A canceled project left [Craig] with six Raspberry Pi based devices he calls “Minions”. A minion is a Raspberry Pi model A in a small enclosure with an Adafruit 2.2″ 320×240 SPI LCD. The LCD lives in a lollipop style circular housing above the base. [Craig] has found a use for one of his minions as a desktop raytracer.
The Raspberry Pi is quite capable of running Persistance Of Vision Raytracer, or POV-Ray. POV-Ray started life as an early PC based raytracer. Created as a port of an Amiga program called DKBTrace, which was itself a port of a Unix raytracer, POV-Ray first was released in 1987. For the uninitiated, raytracers like POV-Ray literally trace rays from a light source to an image plane. As one would imagine, the Raspberry Pi’s little ARM processor would take quite a bit of time to raytrace a high resolution image. However, when targeting a 320×240 LCD, it’s not half bad.
[Craig’s] minion is running his own software which he calls ArtRays. Based upon a setup file, ArtRays can render images from several sources, including the internet via a WiFi dongle, or a local SD card. Rather than walk through the setup and software install, [Craig] has provided a link to download a full SD card image to build your own Minion. It might be worth experimenting on your own first though, rather than killing his server with a 1GB download.
We’re glad [Craig] has found use for one of his minions, now we have to see what he’s done with the other five!
Experimenting with embedded Linux used to mean reformatting an old PC, or buying an expensive dev board. In February of 2012, the Raspberry Pi was released, and it has proven to be a game changing platform. According to the Raspberry Pi Foundation, over 3.8 million boards have been sold. 3.8 million translates into a lot of great projects. This week’s Hacklet focuses on some of the best Raspberry Pi projects on Hackaday.io!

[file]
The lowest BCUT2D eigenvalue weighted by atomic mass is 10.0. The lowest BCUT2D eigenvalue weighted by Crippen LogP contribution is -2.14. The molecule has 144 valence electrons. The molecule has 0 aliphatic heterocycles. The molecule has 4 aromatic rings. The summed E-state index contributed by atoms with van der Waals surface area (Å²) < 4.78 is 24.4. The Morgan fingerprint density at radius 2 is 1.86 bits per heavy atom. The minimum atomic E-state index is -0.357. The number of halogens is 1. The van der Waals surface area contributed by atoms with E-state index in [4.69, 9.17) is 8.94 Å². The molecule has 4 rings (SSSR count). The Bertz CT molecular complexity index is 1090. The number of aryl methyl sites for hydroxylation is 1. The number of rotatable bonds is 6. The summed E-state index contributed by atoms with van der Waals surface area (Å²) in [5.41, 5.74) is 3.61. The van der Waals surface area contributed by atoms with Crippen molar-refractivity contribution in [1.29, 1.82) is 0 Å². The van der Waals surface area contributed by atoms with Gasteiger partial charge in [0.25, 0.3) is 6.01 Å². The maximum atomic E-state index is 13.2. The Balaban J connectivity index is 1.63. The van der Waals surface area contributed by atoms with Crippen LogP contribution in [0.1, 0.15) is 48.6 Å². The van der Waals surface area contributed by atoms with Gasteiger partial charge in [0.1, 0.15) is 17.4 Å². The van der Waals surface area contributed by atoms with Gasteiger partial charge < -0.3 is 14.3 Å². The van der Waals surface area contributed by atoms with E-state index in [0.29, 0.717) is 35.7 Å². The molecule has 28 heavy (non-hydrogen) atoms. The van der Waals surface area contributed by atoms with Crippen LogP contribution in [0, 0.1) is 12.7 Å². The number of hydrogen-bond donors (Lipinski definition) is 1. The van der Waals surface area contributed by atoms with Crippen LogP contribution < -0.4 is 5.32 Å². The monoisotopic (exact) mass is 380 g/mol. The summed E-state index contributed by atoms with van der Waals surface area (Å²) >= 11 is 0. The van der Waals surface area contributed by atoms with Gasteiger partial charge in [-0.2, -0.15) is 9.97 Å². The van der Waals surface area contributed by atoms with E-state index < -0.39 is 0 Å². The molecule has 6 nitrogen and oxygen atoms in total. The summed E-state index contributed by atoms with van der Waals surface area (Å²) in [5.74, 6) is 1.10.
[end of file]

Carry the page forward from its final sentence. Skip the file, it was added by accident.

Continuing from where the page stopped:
We start with [richardginus] and the RpiFPV (aka Raspberry Pi First Person View) project. [Richardginus] is trying to build a low latency WiFi streaming camera system for radio-controlled models using a Raspberry Pi and camera. He’s gotten the system down into a respectable 160 milliseconds on the bench, but in the field interference from the 2.4GHz R/C transmitter drives latency way up. To fix this, [Richardginus] is attempting to control the plane over the same WiFi link as the video stream. We’d also recommend checking out some of those “outdated” 72 MHz R/C systems on the used market.
Next up is [James McDuffie] and his RPi Holga. Inspired by [Peter’s] Holga camera project, [James] has stuffed a Raspberry Pi model A, a camera module, and a WiFi adapter into a Holga camera body. The result looks like a stock Holga. We saw this camera up close at the Hackaday 10th Anniversary event, and it fooled us – we thought [James] was just a lomography buff. It was only after seeing his pictures that we realized there was a Pi hiding inside that white plastic body! Definitely check out [James’] instructions as he walks through everything from hardware mods to software installation.
No Raspberry Pi list would be complete without a cluster or two, so we have [Tobias W.] and his 3 Node Raspberry Pi Cluster. The Raspberry Pi makes for a cheap and efficient platform to experiment with cluster computing. [Tobias] did a bit more than just slap a few Pis on a board and call it a day though. He custom machined an aluminum plate to hold his 3 node cluster. This makes wire management a snap. The Pi’s communicate through a four port Ethernet hub and all run from a single power supply. He even added a key switch, just like on the “old iron” mainframes. [Tobias] has been a bit quiet lately, so if you run into him, tell him we’re looking for an update on that cluster!